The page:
The 21st century is the age of technology and we are living in an increasingly diverse, globalized, complex and media saturated society. According to Dr. Douglas Kellner at UCLA this technological revolution will have a greater impact on society than the transition from an oral to a print culture.
The internet and World Wide Web have a dramatic impact on every field of our lives such as business, industry, education and even our social lives. Therefore websites must be able to represent individuals and organizations across multiple platforms, devices and browsers in environments that are secure and easily accessible by everyone. Increased competition and customer demands implies that these conditions should apply whatever hardware, software, network infrastructure, native language, culture, geographical location, or physical or mental ability the users of a web application might have.
Web standards are the series of guidelines created by World Wide Web Consortium (W3C), the governing body of web. The W3C develops royalty-free standards. Currently there are more than 400 members of W3C, that include
- Web Industry
- Research & Development
- User Organizations
The core of any web application is its functionality. However, in today’s world, standards also need to be followed while developing in the world of web 2.0. A web application should be accessible by everyone using any type of software, hardware, network, at any geological location, and having any type of mental abilities. Therefore “accessibility testing” is also becoming a major part of software testing in accordance with functionality testing.
Such continuous improvement and progress in the standards, thus calls for the tester to stay updated with these developments. Different online and desktop tools are available that check your applications according to these standards.
W3C has also provided online tools for accessibility testing. But these tools have single functionality, one of these is for HTML validation, another for CSS, and yet another for link testing. Therefore, it does not make validating all types of accessibility, a one time job. Other tools that Can be used are Site valet, Cynthia Says Portal, Web accessibility checker and Total Validator.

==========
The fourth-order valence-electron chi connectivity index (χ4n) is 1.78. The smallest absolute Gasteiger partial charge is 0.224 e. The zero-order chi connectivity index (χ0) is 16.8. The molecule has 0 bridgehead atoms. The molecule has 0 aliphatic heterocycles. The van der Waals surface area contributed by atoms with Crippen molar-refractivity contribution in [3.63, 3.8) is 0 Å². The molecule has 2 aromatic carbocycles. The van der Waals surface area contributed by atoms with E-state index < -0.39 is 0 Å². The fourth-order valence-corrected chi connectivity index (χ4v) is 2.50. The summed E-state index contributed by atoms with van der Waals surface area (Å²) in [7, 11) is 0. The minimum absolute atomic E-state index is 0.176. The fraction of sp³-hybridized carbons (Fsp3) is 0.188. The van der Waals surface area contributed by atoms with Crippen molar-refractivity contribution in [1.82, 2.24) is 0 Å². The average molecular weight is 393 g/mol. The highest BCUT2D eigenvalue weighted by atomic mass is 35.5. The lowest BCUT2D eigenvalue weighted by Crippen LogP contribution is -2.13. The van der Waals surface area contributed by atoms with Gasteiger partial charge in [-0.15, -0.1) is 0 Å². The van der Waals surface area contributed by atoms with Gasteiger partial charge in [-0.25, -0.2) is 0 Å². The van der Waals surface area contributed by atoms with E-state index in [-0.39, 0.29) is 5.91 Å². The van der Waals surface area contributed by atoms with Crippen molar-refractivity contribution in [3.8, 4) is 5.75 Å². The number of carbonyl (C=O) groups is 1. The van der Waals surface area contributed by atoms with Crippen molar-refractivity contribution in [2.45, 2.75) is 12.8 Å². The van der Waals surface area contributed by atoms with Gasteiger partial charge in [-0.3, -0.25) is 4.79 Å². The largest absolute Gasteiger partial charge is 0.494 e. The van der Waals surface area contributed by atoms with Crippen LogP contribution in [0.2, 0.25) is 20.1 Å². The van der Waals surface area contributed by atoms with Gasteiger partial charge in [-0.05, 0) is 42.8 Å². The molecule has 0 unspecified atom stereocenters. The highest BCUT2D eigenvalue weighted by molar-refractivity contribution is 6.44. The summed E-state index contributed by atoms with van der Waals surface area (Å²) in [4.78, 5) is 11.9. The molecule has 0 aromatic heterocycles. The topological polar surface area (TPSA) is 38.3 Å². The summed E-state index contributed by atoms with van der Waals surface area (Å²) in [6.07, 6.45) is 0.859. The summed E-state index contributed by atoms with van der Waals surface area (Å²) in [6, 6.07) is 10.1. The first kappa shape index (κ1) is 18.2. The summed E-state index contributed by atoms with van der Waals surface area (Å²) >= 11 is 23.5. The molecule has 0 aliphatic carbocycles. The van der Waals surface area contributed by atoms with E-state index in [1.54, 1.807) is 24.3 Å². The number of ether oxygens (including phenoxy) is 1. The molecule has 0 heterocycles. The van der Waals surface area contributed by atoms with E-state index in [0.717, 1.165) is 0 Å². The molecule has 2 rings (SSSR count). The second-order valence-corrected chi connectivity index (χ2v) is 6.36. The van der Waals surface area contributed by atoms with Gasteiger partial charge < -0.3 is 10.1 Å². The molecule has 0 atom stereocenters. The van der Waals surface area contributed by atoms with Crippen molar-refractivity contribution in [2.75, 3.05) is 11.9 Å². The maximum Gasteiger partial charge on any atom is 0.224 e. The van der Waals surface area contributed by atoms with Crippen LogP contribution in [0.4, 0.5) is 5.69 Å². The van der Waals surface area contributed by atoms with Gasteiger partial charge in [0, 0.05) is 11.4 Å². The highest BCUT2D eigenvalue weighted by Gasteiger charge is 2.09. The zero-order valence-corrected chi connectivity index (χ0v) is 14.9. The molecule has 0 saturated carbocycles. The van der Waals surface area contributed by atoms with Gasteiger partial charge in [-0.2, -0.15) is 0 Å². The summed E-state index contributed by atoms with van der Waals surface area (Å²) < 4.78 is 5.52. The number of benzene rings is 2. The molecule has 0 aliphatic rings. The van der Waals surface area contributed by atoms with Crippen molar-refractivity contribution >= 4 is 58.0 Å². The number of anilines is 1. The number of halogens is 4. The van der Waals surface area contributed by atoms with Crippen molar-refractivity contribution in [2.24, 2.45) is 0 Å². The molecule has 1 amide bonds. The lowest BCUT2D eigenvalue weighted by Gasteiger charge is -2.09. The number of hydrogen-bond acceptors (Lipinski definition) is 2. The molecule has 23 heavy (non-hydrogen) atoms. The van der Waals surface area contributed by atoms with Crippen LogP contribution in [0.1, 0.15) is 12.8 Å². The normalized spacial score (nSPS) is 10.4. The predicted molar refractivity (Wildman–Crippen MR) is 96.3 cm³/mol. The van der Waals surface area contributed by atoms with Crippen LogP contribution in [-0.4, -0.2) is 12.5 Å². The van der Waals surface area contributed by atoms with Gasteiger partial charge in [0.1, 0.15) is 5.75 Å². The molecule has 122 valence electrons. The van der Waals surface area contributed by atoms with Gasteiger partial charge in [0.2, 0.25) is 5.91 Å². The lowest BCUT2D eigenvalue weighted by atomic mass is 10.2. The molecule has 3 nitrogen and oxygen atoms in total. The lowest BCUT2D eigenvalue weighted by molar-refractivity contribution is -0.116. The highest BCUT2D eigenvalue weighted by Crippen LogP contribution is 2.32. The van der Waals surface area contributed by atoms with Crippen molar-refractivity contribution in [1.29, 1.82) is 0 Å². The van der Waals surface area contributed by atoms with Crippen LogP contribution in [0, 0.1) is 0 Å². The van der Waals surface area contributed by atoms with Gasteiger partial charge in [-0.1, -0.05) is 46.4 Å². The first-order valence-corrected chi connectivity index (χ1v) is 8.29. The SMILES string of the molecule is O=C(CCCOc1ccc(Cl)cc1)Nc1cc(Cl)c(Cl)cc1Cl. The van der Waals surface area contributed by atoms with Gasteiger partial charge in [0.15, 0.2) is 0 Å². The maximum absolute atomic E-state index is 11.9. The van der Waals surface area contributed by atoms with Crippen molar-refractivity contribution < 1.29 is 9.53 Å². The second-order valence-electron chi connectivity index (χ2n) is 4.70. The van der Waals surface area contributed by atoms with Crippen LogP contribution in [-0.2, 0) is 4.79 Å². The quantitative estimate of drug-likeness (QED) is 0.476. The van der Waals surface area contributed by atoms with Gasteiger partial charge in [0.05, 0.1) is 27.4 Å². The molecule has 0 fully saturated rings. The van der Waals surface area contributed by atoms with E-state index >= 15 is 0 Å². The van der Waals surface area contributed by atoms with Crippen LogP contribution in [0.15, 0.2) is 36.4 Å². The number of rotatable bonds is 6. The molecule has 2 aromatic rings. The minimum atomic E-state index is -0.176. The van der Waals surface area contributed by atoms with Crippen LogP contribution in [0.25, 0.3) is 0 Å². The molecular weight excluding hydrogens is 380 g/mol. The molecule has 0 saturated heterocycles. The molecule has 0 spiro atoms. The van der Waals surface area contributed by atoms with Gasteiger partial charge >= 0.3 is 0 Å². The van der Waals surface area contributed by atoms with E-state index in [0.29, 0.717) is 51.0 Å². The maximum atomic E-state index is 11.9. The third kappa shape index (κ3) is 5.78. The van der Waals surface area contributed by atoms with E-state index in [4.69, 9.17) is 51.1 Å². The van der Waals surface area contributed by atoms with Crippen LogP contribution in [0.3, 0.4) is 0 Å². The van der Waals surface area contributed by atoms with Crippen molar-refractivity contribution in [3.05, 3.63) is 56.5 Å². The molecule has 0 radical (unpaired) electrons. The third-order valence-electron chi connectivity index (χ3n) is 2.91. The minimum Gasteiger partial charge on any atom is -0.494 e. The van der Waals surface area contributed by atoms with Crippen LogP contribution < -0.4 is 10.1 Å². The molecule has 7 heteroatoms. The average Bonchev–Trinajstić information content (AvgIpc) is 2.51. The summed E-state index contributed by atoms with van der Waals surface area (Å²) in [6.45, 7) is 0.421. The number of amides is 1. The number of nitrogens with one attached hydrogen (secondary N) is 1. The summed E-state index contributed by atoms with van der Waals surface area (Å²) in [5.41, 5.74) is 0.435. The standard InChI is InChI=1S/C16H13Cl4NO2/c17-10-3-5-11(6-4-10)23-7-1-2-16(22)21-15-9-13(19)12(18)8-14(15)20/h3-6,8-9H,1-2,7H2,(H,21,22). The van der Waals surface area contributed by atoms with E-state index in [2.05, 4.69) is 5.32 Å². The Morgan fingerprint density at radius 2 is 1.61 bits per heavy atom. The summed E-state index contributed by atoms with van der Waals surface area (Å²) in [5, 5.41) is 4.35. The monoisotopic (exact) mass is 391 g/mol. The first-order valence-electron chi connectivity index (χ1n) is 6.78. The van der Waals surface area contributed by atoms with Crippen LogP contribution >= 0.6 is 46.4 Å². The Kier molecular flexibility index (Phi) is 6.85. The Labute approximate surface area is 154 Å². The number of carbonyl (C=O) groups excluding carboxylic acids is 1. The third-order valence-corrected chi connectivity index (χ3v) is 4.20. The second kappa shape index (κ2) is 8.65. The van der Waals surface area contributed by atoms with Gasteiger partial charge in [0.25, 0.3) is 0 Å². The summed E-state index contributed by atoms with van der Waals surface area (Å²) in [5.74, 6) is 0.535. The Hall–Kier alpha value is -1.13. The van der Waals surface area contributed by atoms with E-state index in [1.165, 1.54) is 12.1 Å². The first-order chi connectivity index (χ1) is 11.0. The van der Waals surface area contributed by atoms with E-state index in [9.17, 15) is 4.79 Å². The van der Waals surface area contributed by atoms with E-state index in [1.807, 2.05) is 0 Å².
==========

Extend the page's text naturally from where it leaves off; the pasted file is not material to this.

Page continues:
All tools except Total Validator validate one type of accessibility at a time. Some of these tools give you the facility to test your code by simply pasting it there, or by uploading a file; while, all of them have the facility to test your online website. The total validator is a tool that provides the functionality to test all types of accessibility testing in just one click, but then, it is a commercial tool. In my opinion, among the open source tools the W3C tools are more reliable than the others as these tools are provided by the organization that is the governing party for developing the standard guidelines for accessibility testing.
In short, evaluating the accessibility of web application is as important as functionality of any web application in today’s business environment. The tools for testing the accessibility are normally open source and we can choose one according to its results representation mechanism or ease of use for us.